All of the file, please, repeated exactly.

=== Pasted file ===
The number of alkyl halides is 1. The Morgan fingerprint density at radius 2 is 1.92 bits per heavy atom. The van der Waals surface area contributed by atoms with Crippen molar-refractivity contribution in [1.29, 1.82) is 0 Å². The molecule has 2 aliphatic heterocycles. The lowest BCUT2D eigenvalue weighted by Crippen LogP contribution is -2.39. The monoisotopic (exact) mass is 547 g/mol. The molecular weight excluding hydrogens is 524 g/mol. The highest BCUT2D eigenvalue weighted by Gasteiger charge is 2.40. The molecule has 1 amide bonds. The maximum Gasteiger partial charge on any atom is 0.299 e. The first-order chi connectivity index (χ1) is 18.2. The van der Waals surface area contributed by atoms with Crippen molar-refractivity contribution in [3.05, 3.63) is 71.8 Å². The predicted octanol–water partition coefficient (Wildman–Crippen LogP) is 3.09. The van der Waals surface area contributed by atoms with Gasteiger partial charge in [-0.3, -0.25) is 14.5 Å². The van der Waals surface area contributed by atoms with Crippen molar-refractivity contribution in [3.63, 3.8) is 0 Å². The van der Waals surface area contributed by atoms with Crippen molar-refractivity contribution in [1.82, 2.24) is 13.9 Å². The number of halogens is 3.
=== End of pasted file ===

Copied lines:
The number of alkyl halides is 1. The Morgan fingerprint density at radius 2 is 1.92 bits per heavy atom. The van der Waals surface area contributed by atoms with Crippen molar-refractivity contribution in [1.29, 1.82) is 0 Å². The molecule has 2 aliphatic heterocycles. The lowest BCUT2D eigenvalue weighted by Crippen LogP contribution is -2.39. The monoisotopic (exact) mass is 547 g/mol. The molecular weight excluding hydrogens is 524 g/mol. The highest BCUT2D eigenvalue weighted by Gasteiger charge is 2.40. The molecule has 1 amide bonds. The maximum Gasteiger partial charge on any atom is 0.299 e. The first-order chi connectivity index (χ1) is 18.2. The van der Waals surface area contributed by atoms with Crippen molar-refractivity contribution in [3.05, 3.63) is 71.8 Å². The predicted octanol–water partition coefficient (Wildman–Crippen LogP) is 3.09. The van der Waals surface area contributed by atoms with Gasteiger partial charge in [-0.3, -0.25) is 14.5 Å². The van der Waals surface area contributed by atoms with Crippen molar-refractivity contribution in [3.63, 3.8) is 0 Å². The van der Waals surface area contributed by atoms with Crippen molar-refractivity contribution in [1.82, 2.24) is 13.9 Å². The number of halogens is 3.